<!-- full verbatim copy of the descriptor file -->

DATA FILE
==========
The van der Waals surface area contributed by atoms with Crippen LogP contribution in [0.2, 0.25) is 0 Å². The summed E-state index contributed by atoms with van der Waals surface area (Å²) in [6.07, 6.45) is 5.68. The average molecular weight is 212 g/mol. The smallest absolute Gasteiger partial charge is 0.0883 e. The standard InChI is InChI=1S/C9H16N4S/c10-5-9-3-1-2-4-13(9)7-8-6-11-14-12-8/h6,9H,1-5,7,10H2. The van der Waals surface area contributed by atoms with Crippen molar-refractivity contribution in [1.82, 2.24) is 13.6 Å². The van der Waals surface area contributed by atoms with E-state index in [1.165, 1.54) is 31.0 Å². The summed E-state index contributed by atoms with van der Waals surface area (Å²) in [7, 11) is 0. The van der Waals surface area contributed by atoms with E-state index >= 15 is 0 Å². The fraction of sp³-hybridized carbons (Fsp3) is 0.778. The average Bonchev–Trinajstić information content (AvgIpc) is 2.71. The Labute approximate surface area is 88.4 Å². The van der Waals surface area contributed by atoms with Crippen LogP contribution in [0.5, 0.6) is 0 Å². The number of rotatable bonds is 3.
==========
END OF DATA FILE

The van der Waals surface area contributed by atoms with Crippen LogP contribution in [0.2, 0.25) is 0 Å². The summed E-state index contributed by atoms with van der Waals surface area (Å²) in [6.07, 6.45) is 5.68. The average molecular weight is 212 g/mol. The smallest absolute Gasteiger partial charge is 0.0883 e. The standard InChI is InChI=1S/C9H16N4S/c10-5-9-3-1-2-4-13(9)7-8-6-11-14-12-8/h6,9H,1-5,7,10H2. The van der Waals surface area contributed by atoms with Crippen molar-refractivity contribution in [1.82, 2.24) is 13.6 Å². The van der Waals surface area contributed by atoms with E-state index in [1.165, 1.54) is 31.0 Å². The summed E-state index contributed by atoms with van der Waals surface area (Å²) in [7, 11) is 0. The van der Waals surface area contributed by atoms with E-state index >= 15 is 0 Å². The fraction of sp³-hybridized carbons (Fsp3) is 0.778. The average Bonchev–Trinajstić information content (AvgIpc) is 2.71. The Labute approximate surface area is 88.4 Å². The van der Waals surface area contributed by atoms with Crippen LogP contribution in [0.5, 0.6) is 0 Å². The number of rotatable bonds is 3.